US Attorney General William Barr on Wednesday said a nationwide coronavirus lockdown would amount to the “greatest intrusion on civil liberties” besides slavery in US history, according to a CNN report.
Barr reportedly made the remarks during a speech at Hillsdale College in celebration of Constitution Day in response to a question about the “constitutional hurdles” of banning church gatherings during the pandemic.
“You know, putting a national lockdown, stay at home orders, is like house arrest. Other than slavery, which was a different kind of restraint, this is the greatest intrusion on civil liberties in American history,” Barr said.
As health experts have championed the measures to prevent the spread of the deadly virus, Barr, a staunch defender of President Trump, has slammed stay-at-home orders as “draconian.”
His comments Wednesday referencing slavery came after public health data has shown African Americans to be at a higher risk for catching the coronavirus. African Americans are more likely to be essential workers and are more likely to have preexisting health conditions due to systemic challenges.
Barr went on to slam governors who have imposed stay-at-home orders even as states like New York effectively used them to cut down on infections, CNN reported.
“Most of the governors do what bureaucrats always do, which is they … defy common sense,” Barr said. “They treat free citizens as babies that can’t take responsibility for themselves and others.”
“We have to give business people an opportunity,” he added, “tell them what the rules are you know the masks, which rule of masks, you had this month … and then let them try to adapt their business to that and you’ll have ingenuity and people will at least have the freedom to try to earn a living.”
Names from Jeffrey Epstein’s flight logs could be revealed
The top prosecutor in the US Virgin Islands is seeking more than 20 years of flight logs from Jeffrey Epstein’s fleet — a move that’s stirred up “panic among many of the rich and famous,” according to a new report.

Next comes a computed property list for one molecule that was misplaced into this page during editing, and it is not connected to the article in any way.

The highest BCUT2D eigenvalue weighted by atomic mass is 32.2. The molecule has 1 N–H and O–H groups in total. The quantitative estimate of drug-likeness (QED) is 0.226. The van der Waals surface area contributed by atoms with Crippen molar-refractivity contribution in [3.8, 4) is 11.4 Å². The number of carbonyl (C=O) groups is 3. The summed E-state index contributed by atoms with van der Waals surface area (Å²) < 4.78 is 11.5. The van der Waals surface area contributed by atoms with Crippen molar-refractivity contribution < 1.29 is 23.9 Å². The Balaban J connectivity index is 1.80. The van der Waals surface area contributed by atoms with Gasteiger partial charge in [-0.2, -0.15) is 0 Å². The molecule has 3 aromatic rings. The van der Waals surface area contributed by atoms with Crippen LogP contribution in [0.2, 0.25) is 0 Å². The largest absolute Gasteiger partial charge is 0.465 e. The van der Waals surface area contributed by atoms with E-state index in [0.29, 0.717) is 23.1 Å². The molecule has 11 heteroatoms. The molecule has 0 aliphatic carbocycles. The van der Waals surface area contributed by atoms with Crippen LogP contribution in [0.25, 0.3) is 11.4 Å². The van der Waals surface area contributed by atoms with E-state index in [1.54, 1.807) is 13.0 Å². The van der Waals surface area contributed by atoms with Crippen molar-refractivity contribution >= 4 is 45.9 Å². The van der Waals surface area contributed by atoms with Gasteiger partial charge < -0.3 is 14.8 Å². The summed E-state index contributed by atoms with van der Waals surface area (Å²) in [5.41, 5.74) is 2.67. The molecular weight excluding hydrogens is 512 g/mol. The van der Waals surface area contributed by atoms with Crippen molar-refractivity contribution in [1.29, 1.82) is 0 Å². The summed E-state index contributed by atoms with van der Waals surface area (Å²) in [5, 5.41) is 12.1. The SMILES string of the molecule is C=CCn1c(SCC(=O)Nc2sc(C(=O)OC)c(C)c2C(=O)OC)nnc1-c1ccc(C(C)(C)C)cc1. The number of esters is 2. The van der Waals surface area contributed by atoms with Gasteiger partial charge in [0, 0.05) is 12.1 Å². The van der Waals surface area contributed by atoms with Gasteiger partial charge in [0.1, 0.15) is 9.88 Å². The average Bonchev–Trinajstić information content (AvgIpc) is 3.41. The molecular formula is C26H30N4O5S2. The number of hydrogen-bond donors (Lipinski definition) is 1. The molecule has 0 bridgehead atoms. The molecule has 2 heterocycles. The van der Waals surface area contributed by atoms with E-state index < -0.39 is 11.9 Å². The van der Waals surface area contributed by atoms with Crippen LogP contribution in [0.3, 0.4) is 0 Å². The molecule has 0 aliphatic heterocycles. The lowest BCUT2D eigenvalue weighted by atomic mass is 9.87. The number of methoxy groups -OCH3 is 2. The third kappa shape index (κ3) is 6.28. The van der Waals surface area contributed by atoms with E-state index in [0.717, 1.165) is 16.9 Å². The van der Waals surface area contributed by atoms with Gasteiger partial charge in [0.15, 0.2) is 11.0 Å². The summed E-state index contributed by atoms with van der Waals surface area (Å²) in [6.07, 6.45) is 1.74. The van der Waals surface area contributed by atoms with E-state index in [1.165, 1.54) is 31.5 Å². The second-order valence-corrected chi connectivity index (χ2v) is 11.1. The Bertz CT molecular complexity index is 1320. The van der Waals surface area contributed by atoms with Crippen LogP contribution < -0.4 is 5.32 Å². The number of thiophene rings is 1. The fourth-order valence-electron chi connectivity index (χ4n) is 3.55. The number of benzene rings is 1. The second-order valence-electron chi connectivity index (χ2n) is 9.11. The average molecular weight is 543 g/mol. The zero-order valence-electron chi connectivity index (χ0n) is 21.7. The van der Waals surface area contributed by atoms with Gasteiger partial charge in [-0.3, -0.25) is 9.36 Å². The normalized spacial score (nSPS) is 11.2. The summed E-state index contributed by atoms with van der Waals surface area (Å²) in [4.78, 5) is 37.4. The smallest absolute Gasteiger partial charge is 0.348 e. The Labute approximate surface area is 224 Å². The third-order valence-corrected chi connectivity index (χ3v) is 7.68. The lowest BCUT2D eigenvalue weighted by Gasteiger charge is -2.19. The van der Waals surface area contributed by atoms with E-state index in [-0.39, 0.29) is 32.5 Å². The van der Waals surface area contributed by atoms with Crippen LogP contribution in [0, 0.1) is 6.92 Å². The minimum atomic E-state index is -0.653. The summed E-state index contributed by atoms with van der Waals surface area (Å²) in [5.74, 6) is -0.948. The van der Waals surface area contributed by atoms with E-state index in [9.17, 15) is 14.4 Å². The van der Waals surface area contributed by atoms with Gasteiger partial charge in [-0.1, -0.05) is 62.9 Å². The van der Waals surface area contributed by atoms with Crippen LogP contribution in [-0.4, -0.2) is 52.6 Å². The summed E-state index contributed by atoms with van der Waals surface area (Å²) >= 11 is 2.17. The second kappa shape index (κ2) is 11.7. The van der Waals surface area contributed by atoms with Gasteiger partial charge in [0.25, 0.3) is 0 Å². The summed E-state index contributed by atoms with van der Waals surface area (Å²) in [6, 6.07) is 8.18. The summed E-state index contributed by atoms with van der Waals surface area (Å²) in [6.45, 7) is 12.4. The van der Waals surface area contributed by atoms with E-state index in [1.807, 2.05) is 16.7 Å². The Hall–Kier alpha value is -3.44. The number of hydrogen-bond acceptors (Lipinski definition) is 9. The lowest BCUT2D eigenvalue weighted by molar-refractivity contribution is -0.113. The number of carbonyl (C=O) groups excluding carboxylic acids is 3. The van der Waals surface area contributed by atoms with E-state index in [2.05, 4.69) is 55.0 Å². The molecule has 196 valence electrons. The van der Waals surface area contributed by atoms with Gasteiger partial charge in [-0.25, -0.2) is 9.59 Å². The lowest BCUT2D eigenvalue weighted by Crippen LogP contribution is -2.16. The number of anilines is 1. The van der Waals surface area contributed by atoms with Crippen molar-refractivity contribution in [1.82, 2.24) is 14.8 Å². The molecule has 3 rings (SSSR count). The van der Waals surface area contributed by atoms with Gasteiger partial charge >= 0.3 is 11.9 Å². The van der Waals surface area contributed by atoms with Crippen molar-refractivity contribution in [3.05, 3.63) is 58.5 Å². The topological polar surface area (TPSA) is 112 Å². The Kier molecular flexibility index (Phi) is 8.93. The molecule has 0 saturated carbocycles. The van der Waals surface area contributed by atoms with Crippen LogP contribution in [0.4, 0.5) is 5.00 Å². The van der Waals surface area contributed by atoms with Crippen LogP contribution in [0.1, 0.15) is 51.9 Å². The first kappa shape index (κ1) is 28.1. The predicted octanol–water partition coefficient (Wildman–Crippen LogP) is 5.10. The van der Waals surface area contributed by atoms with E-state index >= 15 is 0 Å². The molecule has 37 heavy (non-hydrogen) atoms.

Attorney General Denise George has sued the late pedophile’s estate, subpoenaing logs for each of his four helicopters and three planes from 1998 until his suicide last year at a Manhattan federal jail, The Mirror reported.
She is additionally seeking “complaints or reports of potentially suspicious conduct” and any personal notes written by the pilots, and names and contact information for all those who “interacted with or observed” Epstein or any passengers connected to him, according to the outlet.
George’s suit alleges 22 counts, including aggravated rape, child abuse and neglect, human trafficking, forced labor and prostitution.
Back in 2009, pilot David Rodgers provided logs which revealed that Prince Andrew, Bill Clinton, Kevin Spacey and Naomi Campbell were on board Epstein’s “Lolita Express” jet, according to the report.
Nothing suggests that they were aware of Epstein’s misconduct.
But the 2009 logs did not include flights piloted by Larry Visoski, who flew for Epstein for over a quarter of a century, lawyers for the victims told The Mirror.
“The records that have been subpoenaed will make the ones Rodgers provided look like a Post-It note,” a legal source told the outlet. “There is panic among many of the rich and famous.”
British socialite Ghislaine Maxwell, 58, who is being held in jail on charges that she conspired with Epstein to sexually abuse young women, often piloted helicopters to the disgraced money manager’s private island.
California’s Bobcat wildfire among largest in LA history
California’s Bobcat fire is one of the largest blazes in the history of Los Angeles County — torching more than 103,000 acres and setting off a rare “firenado” captured on video.
As of Sunday, the fire had consumed 103,135 acres since breaking out over the Labor Day weekend, according to The Los Angeles Times.
That makes it comparable to the 1970 Clampitt fire that scorched some 105,000 acres and killed four people in the San Fernando Valley, the broadsheet reported.
The 2009 Station fire, the largest ever recorded in Los Angeles County, laid waste to 160,000 acres, killed two firefighters and destroyed over 200 structures, the report said.
Only 15 percent of the Bobcat fire is considered contained, and it added almost 20,000 acres to its path of destruction between Friday and Saturday alone, backed by strong winds.